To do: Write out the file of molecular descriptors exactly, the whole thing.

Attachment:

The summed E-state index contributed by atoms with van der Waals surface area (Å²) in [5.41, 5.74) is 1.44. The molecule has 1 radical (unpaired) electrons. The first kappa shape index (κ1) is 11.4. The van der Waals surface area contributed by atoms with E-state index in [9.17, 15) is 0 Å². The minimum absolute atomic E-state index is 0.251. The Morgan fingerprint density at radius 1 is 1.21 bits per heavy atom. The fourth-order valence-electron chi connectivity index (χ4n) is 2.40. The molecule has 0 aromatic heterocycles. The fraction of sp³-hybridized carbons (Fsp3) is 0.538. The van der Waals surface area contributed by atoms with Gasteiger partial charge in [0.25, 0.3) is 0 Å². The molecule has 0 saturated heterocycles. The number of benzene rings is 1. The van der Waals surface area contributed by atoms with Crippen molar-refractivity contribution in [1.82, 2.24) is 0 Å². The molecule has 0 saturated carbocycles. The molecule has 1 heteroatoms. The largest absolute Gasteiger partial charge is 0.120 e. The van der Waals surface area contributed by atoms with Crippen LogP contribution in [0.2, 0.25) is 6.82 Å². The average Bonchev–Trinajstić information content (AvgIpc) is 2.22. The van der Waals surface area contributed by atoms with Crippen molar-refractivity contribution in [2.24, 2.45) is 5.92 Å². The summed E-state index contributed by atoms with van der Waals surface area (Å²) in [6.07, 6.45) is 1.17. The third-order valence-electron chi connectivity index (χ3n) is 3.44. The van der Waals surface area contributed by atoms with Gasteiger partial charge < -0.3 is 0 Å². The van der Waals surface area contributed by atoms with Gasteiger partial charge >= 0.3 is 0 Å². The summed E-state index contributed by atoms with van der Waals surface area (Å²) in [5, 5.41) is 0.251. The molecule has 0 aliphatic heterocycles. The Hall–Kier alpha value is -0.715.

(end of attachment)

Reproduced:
The summed E-state index contributed by atoms with van der Waals surface area (Å²) in [5.41, 5.74) is 1.44. The molecule has 1 radical (unpaired) electrons. The first kappa shape index (κ1) is 11.4. The van der Waals surface area contributed by atoms with E-state index in [9.17, 15) is 0 Å². The minimum absolute atomic E-state index is 0.251. The Morgan fingerprint density at radius 1 is 1.21 bits per heavy atom. The fourth-order valence-electron chi connectivity index (χ4n) is 2.40. The molecule has 0 aromatic heterocycles. The fraction of sp³-hybridized carbons (Fsp3) is 0.538. The van der Waals surface area contributed by atoms with Gasteiger partial charge in [0.25, 0.3) is 0 Å². The molecule has 0 saturated heterocycles. The number of benzene rings is 1. The van der Waals surface area contributed by atoms with Crippen molar-refractivity contribution in [1.82, 2.24) is 0 Å². The molecule has 0 saturated carbocycles. The molecule has 1 heteroatoms. The largest absolute Gasteiger partial charge is 0.120 e. The van der Waals surface area contributed by atoms with Crippen LogP contribution in [0.2, 0.25) is 6.82 Å². The average Bonchev–Trinajstić information content (AvgIpc) is 2.22. The van der Waals surface area contributed by atoms with Crippen molar-refractivity contribution in [2.24, 2.45) is 5.92 Å². The summed E-state index contributed by atoms with van der Waals surface area (Å²) in [6.07, 6.45) is 1.17. The third-order valence-electron chi connectivity index (χ3n) is 3.44. The van der Waals surface area contributed by atoms with Gasteiger partial charge < -0.3 is 0 Å². The van der Waals surface area contributed by atoms with Gasteiger partial charge >= 0.3 is 0 Å². The summed E-state index contributed by atoms with van der Waals surface area (Å²) in [5, 5.41) is 0.251. The molecule has 0 aliphatic heterocycles. The Hall–Kier alpha value is -0.715.